Centre but not the Co-operative College, Moshi or the Kenyatta Cooperative College, Lang'ata.  A Subsequently, the Third Schedule was repealed and replaced by a new schedule vide Government Notice No. 123 of 1970 which was published on 15 May, 1970. The new Schedule set out a longer list of educational institutions which now included the Co-operative College, Moshi and what was then  B called the Mzumbe Local Government and Rural Development Training Centre but, again, not the Kenyatta Co-operative College, Lang'ata. There was a further innovation in the new schedule whereby exception was made to persons who, having become public officers after the commencement of the Act, attended in-service courses at the specified institutions where the  C duration of the course was less than nine months. The new schedule was in turn repealed without replacement by Act No. 31 of 1974 but its import was incorporated in the present s.5B of the Act. The law as it stands today, therefore, and in so far as it is relevant here, is that every male or female  D citizen aged between sixteen and thirty-five and who, having completed Form IV, subsequently enrols in any post-secondary school institution anywhere for a course of studies and ceases to be a student of such institution either because of the completion of the course or because he has abandoned the course after being a student for not less than one-half of its duration, is liable to be  E called up. With this background, we can now proceed to determine the position of the applicant. But I should hasten to say that the Act needs to be rationalised and reprinted in one document.
As stated before the applicant took his first post- Form IV courses at the Co-operative College,  F Moshi and this lasted from 4 January, 1968 to 4 April, 1968, a period of three months. The original third Schedule did not make a distinction on the duration of a course. But as we have also seen, the Co-operative College, Moshi was not specified in that schedule. Instead, that College came to be specified in the new schedule vide Government Notice No. 123 of 1970. The question now is whether  G the applicant became liable for a call up by virtue of Government Notice No. 123 of 1970. I do not think so. In our jurisprudence where an Act repeals and replaces another Act, such repeal and replacement does not operate to affect any right or privilege acquired under the repealed Act. This  H principle is embodied in s.14 of the Interpretation of Laws and General Clauses Act, 1972, the relevant parts of which I will quote:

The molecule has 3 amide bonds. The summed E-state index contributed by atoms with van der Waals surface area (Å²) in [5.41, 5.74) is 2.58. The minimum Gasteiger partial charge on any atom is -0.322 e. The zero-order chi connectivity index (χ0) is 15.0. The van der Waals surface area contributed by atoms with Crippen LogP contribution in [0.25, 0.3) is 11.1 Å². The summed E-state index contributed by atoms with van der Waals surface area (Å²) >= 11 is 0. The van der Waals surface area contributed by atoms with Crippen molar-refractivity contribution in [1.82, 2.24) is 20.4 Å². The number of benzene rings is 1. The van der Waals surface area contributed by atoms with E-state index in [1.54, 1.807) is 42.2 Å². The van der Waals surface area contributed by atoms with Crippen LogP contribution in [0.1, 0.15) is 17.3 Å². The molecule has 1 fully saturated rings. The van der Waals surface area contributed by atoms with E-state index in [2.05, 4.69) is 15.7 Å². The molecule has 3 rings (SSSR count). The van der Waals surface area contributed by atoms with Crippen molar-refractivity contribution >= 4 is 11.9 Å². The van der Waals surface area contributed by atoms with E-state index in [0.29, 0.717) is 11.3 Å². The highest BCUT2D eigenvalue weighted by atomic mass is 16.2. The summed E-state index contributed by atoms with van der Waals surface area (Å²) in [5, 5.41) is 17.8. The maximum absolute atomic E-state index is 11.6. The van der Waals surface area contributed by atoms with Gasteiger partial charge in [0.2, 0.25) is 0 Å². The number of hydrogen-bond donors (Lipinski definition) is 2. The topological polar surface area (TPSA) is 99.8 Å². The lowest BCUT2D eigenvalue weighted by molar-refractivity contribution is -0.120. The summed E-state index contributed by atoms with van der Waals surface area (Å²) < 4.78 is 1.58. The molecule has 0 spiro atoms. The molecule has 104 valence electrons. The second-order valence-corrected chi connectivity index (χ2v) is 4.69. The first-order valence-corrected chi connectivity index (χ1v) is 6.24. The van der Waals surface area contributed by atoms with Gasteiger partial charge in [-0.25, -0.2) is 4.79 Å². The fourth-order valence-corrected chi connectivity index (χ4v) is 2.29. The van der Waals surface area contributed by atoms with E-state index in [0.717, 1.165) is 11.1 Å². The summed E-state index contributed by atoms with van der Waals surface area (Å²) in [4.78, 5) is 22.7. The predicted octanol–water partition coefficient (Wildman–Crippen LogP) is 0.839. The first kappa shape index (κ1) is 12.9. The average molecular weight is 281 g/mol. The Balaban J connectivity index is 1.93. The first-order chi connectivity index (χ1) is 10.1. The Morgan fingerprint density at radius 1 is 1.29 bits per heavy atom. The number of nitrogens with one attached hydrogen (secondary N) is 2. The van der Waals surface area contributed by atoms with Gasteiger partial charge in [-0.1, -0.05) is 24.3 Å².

"14. Where an Act repeals any provision of another Act, then unless the contrary intention appears, the I repeal shall

A    (a)   revive anything not in force or existing at the time which the repeal takes effect; or
   (b)   ....,
   (c)   affect any right, privilege, obligation or liability acquired, accrued, or incurred under the provision so B repealed; or...
Under s.3(1) of the Interpretation Act the term "Act" is defined to include any subsidiary legislation. Government Notice No. 123 of 1970 was therefore an Act which repealed and replaced a provision of   C the National Service Act, 1964, namely, the original third schedule thereto. Since the Co-operative College, Moshi was not specified under the original schedule, it follows, in my view, that the applicant had acquired an exemption from the National Service notwithstanding the first course he   D pursued at the said College and this exemption, in the absence of contrary intention, was not affected by the subsequent inclusion of that college in Government Notice No. 123 of 1970. It further follows that the applicant continued to enjoy the same exemption when he took the second course from 9 September, 1971 to 9 October, 1971. This is so because although now the College was   E specified under Government Notice No. 123 of 1970, that did not operate to deprive him of the exemption already acquired under the original schedule. To put it shortly and differently, once exempted, always exempted. I may be held wrong and it may be shown that the operation of   F Government Notice No. 123 of 1970 was not limited by the apparent short-comings of the original schedule. Even so, the applicant's position would remain unaltered. Government Notice No. 123 of 1970 was expressed as not applicable to persons who, having become public officers after the commencement of the Act, attended in-service courses at the specified institutions the duration of   G which was less than nine months. The applicant became a public Officer after the commencement of the Act, that is, in December 1965 and each of the two courses he pursued at the Co-operative College, Moshi lasted less than nine months. He was therefore still exempted. I do not have to say   H anything about the third course at Lang'ata for that college appeared neither in the original schedule nor in the subsequent schedule and even the course the applicant pursued there similarly lasted less than nine months. At this stage, too, I do not have to say anything about Mzumbe for   I the applicant never enrolled there until July 1974 when he was already over thirty-five. But if I were compelled to do so, I would say that even if the applicant had enrolled at Mzumbe before attaining the age of thirty-